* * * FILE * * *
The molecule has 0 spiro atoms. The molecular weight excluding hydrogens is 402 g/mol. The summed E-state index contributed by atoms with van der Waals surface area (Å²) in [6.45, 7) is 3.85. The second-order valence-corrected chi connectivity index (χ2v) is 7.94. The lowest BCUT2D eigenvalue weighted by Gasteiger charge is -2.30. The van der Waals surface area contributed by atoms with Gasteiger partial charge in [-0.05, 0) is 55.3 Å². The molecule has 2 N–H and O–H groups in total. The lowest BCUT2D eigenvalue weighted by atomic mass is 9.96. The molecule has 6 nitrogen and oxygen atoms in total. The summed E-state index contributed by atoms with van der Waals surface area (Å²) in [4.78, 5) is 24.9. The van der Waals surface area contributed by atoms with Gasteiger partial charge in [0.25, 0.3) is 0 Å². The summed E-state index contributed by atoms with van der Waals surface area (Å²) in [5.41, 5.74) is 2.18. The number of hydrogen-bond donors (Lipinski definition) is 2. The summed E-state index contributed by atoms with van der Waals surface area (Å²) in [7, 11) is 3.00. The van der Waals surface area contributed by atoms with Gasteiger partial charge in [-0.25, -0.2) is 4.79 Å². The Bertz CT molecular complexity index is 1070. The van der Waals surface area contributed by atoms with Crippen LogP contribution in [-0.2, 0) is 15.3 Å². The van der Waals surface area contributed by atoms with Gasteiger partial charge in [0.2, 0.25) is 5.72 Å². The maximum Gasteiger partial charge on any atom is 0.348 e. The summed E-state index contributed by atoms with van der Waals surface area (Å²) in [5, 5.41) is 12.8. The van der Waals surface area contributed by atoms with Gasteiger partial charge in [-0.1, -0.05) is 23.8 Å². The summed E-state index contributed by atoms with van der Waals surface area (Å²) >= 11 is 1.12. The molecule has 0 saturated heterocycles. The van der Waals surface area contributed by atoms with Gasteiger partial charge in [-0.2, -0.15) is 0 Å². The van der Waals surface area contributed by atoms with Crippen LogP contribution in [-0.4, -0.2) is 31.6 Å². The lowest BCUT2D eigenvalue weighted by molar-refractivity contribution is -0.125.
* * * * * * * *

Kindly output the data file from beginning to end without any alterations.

The molecule has 0 spiro atoms. The molecular weight excluding hydrogens is 402 g/mol. The summed E-state index contributed by atoms with van der Waals surface area (Å²) in [6.45, 7) is 3.85. The second-order valence-corrected chi connectivity index (χ2v) is 7.94. The lowest BCUT2D eigenvalue weighted by Gasteiger charge is -2.30. The van der Waals surface area contributed by atoms with Gasteiger partial charge in [-0.05, 0) is 55.3 Å². The molecule has 2 N–H and O–H groups in total. The lowest BCUT2D eigenvalue weighted by atomic mass is 9.96. The molecule has 6 nitrogen and oxygen atoms in total. The summed E-state index contributed by atoms with van der Waals surface area (Å²) in [4.78, 5) is 24.9. The van der Waals surface area contributed by atoms with Gasteiger partial charge in [0.25, 0.3) is 0 Å². The summed E-state index contributed by atoms with van der Waals surface area (Å²) in [5.41, 5.74) is 2.18. The number of hydrogen-bond donors (Lipinski definition) is 2. The summed E-state index contributed by atoms with van der Waals surface area (Å²) in [7, 11) is 3.00. The van der Waals surface area contributed by atoms with Gasteiger partial charge in [-0.25, -0.2) is 4.79 Å². The Bertz CT molecular complexity index is 1070. The van der Waals surface area contributed by atoms with Crippen LogP contribution in [-0.2, 0) is 15.3 Å². The van der Waals surface area contributed by atoms with Gasteiger partial charge in [0.2, 0.25) is 5.72 Å². The maximum Gasteiger partial charge on any atom is 0.348 e. The summed E-state index contributed by atoms with van der Waals surface area (Å²) in [5, 5.41) is 12.8. The van der Waals surface area contributed by atoms with Gasteiger partial charge in [-0.1, -0.05) is 23.8 Å². The summed E-state index contributed by atoms with van der Waals surface area (Å²) >= 11 is 1.12. The molecule has 0 saturated heterocycles. The van der Waals surface area contributed by atoms with Gasteiger partial charge in [-0.2, -0.15) is 0 Å². The van der Waals surface area contributed by atoms with Crippen LogP contribution in [-0.4, -0.2) is 31.6 Å². The lowest BCUT2D eigenvalue weighted by molar-refractivity contribution is -0.125.